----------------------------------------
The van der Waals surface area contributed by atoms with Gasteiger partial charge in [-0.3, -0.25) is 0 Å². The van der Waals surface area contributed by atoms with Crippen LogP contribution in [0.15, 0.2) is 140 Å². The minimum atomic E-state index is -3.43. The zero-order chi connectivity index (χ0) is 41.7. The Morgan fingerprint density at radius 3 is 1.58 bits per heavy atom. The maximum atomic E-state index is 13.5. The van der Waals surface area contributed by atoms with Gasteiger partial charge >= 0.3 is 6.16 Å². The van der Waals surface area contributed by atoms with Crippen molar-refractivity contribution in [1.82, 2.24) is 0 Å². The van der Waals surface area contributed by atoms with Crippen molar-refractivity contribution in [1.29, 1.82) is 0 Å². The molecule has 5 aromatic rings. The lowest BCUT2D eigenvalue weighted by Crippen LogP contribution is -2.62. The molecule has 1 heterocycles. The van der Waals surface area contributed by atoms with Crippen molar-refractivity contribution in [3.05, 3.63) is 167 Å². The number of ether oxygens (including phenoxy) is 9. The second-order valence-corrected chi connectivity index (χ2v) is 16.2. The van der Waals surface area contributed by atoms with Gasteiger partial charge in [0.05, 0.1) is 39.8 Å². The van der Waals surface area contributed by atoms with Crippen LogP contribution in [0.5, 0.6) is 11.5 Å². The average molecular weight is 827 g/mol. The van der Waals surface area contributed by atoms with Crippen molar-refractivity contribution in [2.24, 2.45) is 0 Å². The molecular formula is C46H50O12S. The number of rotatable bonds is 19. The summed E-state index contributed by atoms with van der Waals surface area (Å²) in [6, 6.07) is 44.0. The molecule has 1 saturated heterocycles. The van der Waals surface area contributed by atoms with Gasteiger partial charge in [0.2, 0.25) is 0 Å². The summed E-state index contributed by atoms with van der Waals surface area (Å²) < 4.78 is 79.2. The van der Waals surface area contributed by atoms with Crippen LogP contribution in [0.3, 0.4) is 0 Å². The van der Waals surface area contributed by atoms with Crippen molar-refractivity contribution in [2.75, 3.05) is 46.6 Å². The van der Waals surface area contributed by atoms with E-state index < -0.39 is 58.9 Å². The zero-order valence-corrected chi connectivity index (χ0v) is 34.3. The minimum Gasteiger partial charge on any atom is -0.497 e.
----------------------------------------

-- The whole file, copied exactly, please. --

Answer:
The van der Waals surface area contributed by atoms with Gasteiger partial charge in [-0.3, -0.25) is 0 Å². The van der Waals surface area contributed by atoms with Crippen LogP contribution in [0.15, 0.2) is 140 Å². The minimum atomic E-state index is -3.43. The zero-order chi connectivity index (χ0) is 41.7. The Morgan fingerprint density at radius 3 is 1.58 bits per heavy atom. The maximum atomic E-state index is 13.5. The van der Waals surface area contributed by atoms with Gasteiger partial charge >= 0.3 is 6.16 Å². The van der Waals surface area contributed by atoms with Crippen molar-refractivity contribution in [1.82, 2.24) is 0 Å². The van der Waals surface area contributed by atoms with Crippen molar-refractivity contribution in [1.29, 1.82) is 0 Å². The molecule has 5 aromatic rings. The lowest BCUT2D eigenvalue weighted by Crippen LogP contribution is -2.62. The molecule has 1 heterocycles. The van der Waals surface area contributed by atoms with Crippen molar-refractivity contribution in [3.05, 3.63) is 167 Å². The number of ether oxygens (including phenoxy) is 9. The second-order valence-corrected chi connectivity index (χ2v) is 16.2. The van der Waals surface area contributed by atoms with Gasteiger partial charge in [0.05, 0.1) is 39.8 Å². The van der Waals surface area contributed by atoms with Crippen LogP contribution in [0.5, 0.6) is 11.5 Å². The average molecular weight is 827 g/mol. The van der Waals surface area contributed by atoms with Crippen molar-refractivity contribution in [2.24, 2.45) is 0 Å². The molecular formula is C46H50O12S. The number of rotatable bonds is 19. The summed E-state index contributed by atoms with van der Waals surface area (Å²) in [6, 6.07) is 44.0. The molecule has 1 saturated heterocycles. The van der Waals surface area contributed by atoms with Gasteiger partial charge in [0.2, 0.25) is 0 Å². The summed E-state index contributed by atoms with van der Waals surface area (Å²) < 4.78 is 79.2. The van der Waals surface area contributed by atoms with Crippen LogP contribution in [0.3, 0.4) is 0 Å². The van der Waals surface area contributed by atoms with Crippen molar-refractivity contribution in [2.75, 3.05) is 46.6 Å². The van der Waals surface area contributed by atoms with E-state index < -0.39 is 58.9 Å². The zero-order valence-corrected chi connectivity index (χ0v) is 34.3. The minimum Gasteiger partial charge on any atom is -0.497 e.